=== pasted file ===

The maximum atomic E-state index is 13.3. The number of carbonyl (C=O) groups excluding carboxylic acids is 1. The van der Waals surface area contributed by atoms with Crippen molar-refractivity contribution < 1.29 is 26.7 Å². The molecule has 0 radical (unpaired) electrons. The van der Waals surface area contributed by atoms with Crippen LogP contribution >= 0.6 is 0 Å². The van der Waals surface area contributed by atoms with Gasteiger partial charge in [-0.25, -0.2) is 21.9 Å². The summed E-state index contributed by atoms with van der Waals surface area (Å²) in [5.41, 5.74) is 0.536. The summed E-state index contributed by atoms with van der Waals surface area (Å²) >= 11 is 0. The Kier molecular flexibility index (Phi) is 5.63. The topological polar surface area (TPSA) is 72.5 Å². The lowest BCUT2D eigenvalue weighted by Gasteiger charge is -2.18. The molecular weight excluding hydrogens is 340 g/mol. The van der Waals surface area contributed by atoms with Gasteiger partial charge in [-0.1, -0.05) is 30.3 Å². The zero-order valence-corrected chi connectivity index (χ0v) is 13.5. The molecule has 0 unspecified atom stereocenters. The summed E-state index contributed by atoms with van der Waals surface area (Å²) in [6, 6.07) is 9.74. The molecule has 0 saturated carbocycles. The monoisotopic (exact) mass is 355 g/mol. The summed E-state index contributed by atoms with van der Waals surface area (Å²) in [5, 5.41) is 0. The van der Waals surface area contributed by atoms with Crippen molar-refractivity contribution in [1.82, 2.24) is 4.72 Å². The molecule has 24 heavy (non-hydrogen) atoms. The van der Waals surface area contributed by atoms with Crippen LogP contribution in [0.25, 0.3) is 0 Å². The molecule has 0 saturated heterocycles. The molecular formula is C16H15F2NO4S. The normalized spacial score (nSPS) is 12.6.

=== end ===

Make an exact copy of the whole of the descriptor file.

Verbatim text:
The maximum atomic E-state index is 13.3. The number of carbonyl (C=O) groups excluding carboxylic acids is 1. The van der Waals surface area contributed by atoms with Crippen molar-refractivity contribution < 1.29 is 26.7 Å². The molecule has 0 radical (unpaired) electrons. The van der Waals surface area contributed by atoms with Crippen LogP contribution >= 0.6 is 0 Å². The van der Waals surface area contributed by atoms with Gasteiger partial charge in [-0.25, -0.2) is 21.9 Å². The summed E-state index contributed by atoms with van der Waals surface area (Å²) in [5.41, 5.74) is 0.536. The summed E-state index contributed by atoms with van der Waals surface area (Å²) >= 11 is 0. The Kier molecular flexibility index (Phi) is 5.63. The topological polar surface area (TPSA) is 72.5 Å². The lowest BCUT2D eigenvalue weighted by Gasteiger charge is -2.18. The molecular weight excluding hydrogens is 340 g/mol. The van der Waals surface area contributed by atoms with Gasteiger partial charge in [-0.1, -0.05) is 30.3 Å². The zero-order valence-corrected chi connectivity index (χ0v) is 13.5. The molecule has 0 unspecified atom stereocenters. The summed E-state index contributed by atoms with van der Waals surface area (Å²) in [6, 6.07) is 9.74. The molecule has 0 saturated carbocycles. The monoisotopic (exact) mass is 355 g/mol. The summed E-state index contributed by atoms with van der Waals surface area (Å²) in [5, 5.41) is 0. The van der Waals surface area contributed by atoms with Crippen molar-refractivity contribution in [1.82, 2.24) is 4.72 Å². The molecule has 24 heavy (non-hydrogen) atoms. The van der Waals surface area contributed by atoms with Crippen LogP contribution in [0.25, 0.3) is 0 Å². The molecule has 0 saturated heterocycles. The molecular formula is C16H15F2NO4S. The normalized spacial score (nSPS) is 12.6.